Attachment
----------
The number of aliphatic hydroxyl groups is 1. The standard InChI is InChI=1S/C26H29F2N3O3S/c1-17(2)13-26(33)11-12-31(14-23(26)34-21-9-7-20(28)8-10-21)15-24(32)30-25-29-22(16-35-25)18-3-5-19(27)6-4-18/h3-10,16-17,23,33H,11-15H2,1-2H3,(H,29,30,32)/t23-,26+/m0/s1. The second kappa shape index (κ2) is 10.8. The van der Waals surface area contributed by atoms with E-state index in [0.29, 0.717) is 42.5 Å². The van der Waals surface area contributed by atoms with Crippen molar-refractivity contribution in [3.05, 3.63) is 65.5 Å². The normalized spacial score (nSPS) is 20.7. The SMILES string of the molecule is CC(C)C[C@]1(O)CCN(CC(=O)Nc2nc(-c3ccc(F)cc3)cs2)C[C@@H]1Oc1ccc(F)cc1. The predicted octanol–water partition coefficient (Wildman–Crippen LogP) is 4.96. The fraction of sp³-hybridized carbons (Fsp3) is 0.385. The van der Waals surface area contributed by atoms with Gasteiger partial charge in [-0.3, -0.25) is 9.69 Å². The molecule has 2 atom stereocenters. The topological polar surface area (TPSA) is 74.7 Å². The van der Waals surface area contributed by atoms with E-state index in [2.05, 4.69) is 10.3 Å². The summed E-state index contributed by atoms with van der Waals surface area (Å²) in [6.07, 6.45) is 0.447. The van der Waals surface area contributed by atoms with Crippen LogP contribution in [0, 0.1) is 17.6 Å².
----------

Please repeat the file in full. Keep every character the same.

The number of aliphatic hydroxyl groups is 1. The standard InChI is InChI=1S/C26H29F2N3O3S/c1-17(2)13-26(33)11-12-31(14-23(26)34-21-9-7-20(28)8-10-21)15-24(32)30-25-29-22(16-35-25)18-3-5-19(27)6-4-18/h3-10,16-17,23,33H,11-15H2,1-2H3,(H,29,30,32)/t23-,26+/m0/s1. The second kappa shape index (κ2) is 10.8. The van der Waals surface area contributed by atoms with E-state index in [0.29, 0.717) is 42.5 Å². The van der Waals surface area contributed by atoms with Crippen molar-refractivity contribution in [3.05, 3.63) is 65.5 Å². The normalized spacial score (nSPS) is 20.7. The SMILES string of the molecule is CC(C)C[C@]1(O)CCN(CC(=O)Nc2nc(-c3ccc(F)cc3)cs2)C[C@@H]1Oc1ccc(F)cc1. The predicted octanol–water partition coefficient (Wildman–Crippen LogP) is 4.96. The fraction of sp³-hybridized carbons (Fsp3) is 0.385. The van der Waals surface area contributed by atoms with Gasteiger partial charge in [-0.3, -0.25) is 9.69 Å². The molecule has 2 atom stereocenters. The topological polar surface area (TPSA) is 74.7 Å². The van der Waals surface area contributed by atoms with E-state index in [2.05, 4.69) is 10.3 Å². The summed E-state index contributed by atoms with van der Waals surface area (Å²) in [6.07, 6.45) is 0.447. The van der Waals surface area contributed by atoms with Crippen LogP contribution in [0, 0.1) is 17.6 Å².